A note on Language

The language used in this work is complex, rapidly changing and often controversial. This section gives a brief overview of what we understand some of the terms used on this website to mean. 
Decolonisation - We use this word to describe the analysis and deconstruction of oppressive systems and ways of thinking which were imported to Aotearoa by European colonisers. It is a complicated term - some argue that it still centres colonisation, others that it shouldn't be used by Pākehā as we were never colonised, and others still that Pākehā should aim to 'decolonise' while Māori 'reindigenise'. We are aware of the problematic nature of this term, but we haven't found a different word that suits this kaupapa better. However we are very open to suggestions! Please get in touch through our contact page if you have any ideas or concerns. 
Anti racism - This term is used for any action that is in opposition to racism. The following quotes give an idea of what they mean to us

“In a racist society, it is not enough to non-racist. You must be anti racist.” - Angela Davis

"The beauty of anti-racism is that you don't have to pretend to be free of racism to be an anti-racist. Anti-racism is the commitment to fight racism wherever you find it, including in yourself.” - Ijeoma Oluo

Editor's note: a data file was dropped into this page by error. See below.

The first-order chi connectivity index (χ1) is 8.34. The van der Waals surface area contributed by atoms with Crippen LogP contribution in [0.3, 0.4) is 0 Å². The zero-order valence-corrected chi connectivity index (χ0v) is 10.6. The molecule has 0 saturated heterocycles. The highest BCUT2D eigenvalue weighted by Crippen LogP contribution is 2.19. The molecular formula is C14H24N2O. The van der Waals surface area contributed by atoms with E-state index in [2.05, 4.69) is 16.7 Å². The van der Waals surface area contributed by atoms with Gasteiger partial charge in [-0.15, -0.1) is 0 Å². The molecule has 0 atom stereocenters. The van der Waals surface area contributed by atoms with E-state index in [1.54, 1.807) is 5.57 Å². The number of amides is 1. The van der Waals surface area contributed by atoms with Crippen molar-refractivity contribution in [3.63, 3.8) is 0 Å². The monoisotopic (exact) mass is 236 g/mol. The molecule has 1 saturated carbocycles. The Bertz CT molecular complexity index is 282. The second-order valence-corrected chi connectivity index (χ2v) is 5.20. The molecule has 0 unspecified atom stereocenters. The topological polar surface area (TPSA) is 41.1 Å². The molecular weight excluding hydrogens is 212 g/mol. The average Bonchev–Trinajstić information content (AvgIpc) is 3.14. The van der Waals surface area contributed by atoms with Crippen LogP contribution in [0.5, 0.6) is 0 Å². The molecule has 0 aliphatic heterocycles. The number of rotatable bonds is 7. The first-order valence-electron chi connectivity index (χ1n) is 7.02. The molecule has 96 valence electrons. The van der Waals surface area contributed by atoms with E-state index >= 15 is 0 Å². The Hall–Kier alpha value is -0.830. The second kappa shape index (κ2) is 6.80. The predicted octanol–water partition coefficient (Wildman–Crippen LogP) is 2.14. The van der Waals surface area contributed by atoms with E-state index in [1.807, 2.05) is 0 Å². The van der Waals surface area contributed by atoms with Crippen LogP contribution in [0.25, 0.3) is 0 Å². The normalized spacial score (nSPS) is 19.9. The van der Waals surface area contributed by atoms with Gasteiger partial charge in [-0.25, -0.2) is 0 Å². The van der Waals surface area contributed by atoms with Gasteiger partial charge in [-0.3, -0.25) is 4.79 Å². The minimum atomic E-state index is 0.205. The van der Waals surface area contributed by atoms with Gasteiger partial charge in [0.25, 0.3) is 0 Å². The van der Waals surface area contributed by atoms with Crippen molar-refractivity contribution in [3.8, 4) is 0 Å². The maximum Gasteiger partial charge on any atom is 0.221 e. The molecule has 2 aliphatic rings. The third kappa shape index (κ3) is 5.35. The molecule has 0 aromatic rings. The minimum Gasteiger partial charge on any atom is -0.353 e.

Pākehā - Used to refer to anybody of European descent. Defined by Māori Dictionary as a New Zealander of European descent - probably originally applied to English-speaking Europeans living in Aotearoa/New Zealand. "There is nowhere else in the world where one can be Pākehā. Whether the term remains forever linked to the shameful role of oppressor or whether it can become a positive source of identity and pride is up to Pākehā themselves. All that is required is a leap of faith." - Ani Mikaere
Privilege - Any unearned advantages that society and systems give to one group over another, especially when the oppressed group is simultaneously disadvantaged. An good example of Pākehā privilege is inherited monetary wealth from colonised land, while this same thing removed the financial base (land) of tangata whenua which led to increased poverty. For more examples, read Peggy Macintoshes Unpacking the Invisible Knapsack.
Constitutions - Technically, none of the documents in the constitutions section are actually constitutions - it includes two declarations, a treaty and a report. However, we couldn't find a better term that encompasses all of these things. Suggestions are welcomed! In the future we also hope to add historical and current pieces of legislation that are relevant, such as the Tohunga Suppresion Act, the Foreshore and Seabed Act and some information on the Waitangi Tribunal. 
People of colour - POC or BIPOC (Black Indigenous People of Colour) are terms used to refer to anybody who isn't Pākehā/of European descent.